Is it okay to disobey a just law just because you disagree with it? For example, take under-age drinking of alcohol. In various parts of the world there is a general disagreement about when it is a right age to drink alcohol. In the United States, the drinking age is 21. Many choose to begin drinking at an earlier age because they feel they have a right to do so. What philosophical problems are there with disobeying a just law?

Of course, it isn't morally acceptable to disobey a law merely because you disagree with it (you seem to be confusing the concept of a 'law' with the concept of a 'suggestion'). Let's suppose I'm an American driving in Europe and I want to drive on the right side of the street simply because I prefer it and find the government's insistence that I drive on the left side to be unintuitive and intrusive. This would likely result in someone getting hurt... most likely me. Laws like this one are designed to promote public order and protect people. I think the drinking age is a good example of this pattern (that laws we disagree with are often there to protect us and promote public order). The drinking age was raised to 21 in the USA largely to cut down on drunk driving accidents and injuries. And (statistically speaking) it has worked rather well. I admit that laws like this one do hinder the liberty of more responsible young adults for the sake of the 'greater good,' but it is hard to argue with...

Do employers have some kind of ethical obligation to employ their countrymen (as opposed to outsourcing)?

One might make a Kantian style argument that it is unethical to 'use' one's countrymen by using the local resources and the education you received within the community to start your business, but then outsource the overwhelming majority of the work (and the implicit benefits) to a different community based strictly on cost once your business is successful. I think the argument is plausible, but I don't find it ultimately convincing. The argument might be strengthened by revising the conclusion. Instead of making the blanket judgment that outsourcing is unethical, one might claim that one is obliged to weigh the benefits you and your business have received from your community of origin as one important factor when deciding whether to outsource (and perhaps how much to outsource if you decide to).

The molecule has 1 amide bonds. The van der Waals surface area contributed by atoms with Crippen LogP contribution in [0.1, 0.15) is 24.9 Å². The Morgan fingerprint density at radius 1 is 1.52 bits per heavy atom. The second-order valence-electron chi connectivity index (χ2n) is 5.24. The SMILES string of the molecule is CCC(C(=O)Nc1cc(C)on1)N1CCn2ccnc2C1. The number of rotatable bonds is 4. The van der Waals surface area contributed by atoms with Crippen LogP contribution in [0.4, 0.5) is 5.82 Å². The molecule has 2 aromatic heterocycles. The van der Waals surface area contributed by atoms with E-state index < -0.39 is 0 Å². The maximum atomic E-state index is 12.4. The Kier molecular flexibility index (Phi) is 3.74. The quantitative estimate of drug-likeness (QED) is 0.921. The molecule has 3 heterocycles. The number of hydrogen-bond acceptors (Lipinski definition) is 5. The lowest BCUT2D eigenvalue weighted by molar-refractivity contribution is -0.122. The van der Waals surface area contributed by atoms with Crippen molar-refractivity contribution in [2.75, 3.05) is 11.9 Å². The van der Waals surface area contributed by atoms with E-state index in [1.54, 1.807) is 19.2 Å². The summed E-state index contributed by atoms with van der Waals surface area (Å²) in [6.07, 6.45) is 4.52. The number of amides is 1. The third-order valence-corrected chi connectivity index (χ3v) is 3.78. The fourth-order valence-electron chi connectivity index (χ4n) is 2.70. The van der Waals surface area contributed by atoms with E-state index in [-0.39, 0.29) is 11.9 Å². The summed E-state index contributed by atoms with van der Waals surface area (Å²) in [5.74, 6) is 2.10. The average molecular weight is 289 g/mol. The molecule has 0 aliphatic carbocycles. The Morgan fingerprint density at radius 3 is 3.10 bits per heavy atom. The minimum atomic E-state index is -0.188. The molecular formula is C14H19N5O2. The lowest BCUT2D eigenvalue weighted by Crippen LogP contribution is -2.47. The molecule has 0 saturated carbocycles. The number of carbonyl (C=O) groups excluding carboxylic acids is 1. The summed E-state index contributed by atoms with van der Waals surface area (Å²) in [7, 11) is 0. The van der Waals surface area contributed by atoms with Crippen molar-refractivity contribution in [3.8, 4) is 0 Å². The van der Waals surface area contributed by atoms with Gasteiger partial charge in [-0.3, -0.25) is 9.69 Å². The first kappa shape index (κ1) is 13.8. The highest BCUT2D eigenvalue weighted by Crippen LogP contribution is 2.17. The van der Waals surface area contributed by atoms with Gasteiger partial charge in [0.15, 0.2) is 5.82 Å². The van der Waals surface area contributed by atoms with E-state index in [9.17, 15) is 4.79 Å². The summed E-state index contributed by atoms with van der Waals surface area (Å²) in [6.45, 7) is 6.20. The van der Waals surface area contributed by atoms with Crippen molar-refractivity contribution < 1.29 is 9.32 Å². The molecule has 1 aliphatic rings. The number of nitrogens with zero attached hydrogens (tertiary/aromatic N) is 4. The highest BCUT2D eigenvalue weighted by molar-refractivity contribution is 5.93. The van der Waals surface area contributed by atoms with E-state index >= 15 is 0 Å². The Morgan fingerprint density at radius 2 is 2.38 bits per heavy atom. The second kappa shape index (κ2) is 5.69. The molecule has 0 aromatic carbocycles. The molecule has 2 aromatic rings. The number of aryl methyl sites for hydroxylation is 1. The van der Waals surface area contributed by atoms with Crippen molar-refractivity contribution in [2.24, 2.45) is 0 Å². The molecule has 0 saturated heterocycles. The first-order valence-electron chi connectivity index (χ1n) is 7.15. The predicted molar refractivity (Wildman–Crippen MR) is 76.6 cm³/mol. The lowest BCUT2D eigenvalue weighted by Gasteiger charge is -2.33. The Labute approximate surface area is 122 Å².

Does it make any sense to say that a person has an "obligation to develop her gifts/talents to the utmost"?

It seems that there are a couple of ways that it might make sense to claim that someone has 'an obligation to develop her gifts'. Let's suppose that I believe ethical egoism is correct (that each person morally ought to do that which benefits them the most). I might believe that developing your gifts is essential to benefiting yourself the most long term. Second, a similar argument might be made from a utilitarian viewpoint (the view that morality consists in promoting the most happiness for the most people long term). I might believe that developing your gifts is essential to promoting the most good for the most people long term. Third, Kant's ethics actually uses an 'obligation to develop gifts' instead of living a life of pleasure as one of his four paradigm examples of moral obligations. I think his argument was that human dignity requires that you treat yourself as something more than a mere means to pleasure (but I haven't reviewed that argument recently). In any case, there are...

I have always been more talented at exposing flaws in reasoning or hypocrisy in actions than in constructing anything to replace what I criticize. Naturally many people are bothered when they're criticized and aggravated beyond that when not presented with an alternative. What is the status of this ability? Should someone hold his silence if he has nothing better to offer, or is just being critical worthy by itself?

It strikes me as very 'Socratic' to expose flaws in reasoning even if you don't have claims of your own to make. However, we should also remember that things didn't end well for Socrates (at least not by conventional measures.... I sometimes joke that Socrates was the first person in history that was executed mostly for being annoying). More seriously, it is important to remember that relationships are valuable and in many cases it isn't worth alienating friends over minor flaws in reasoning.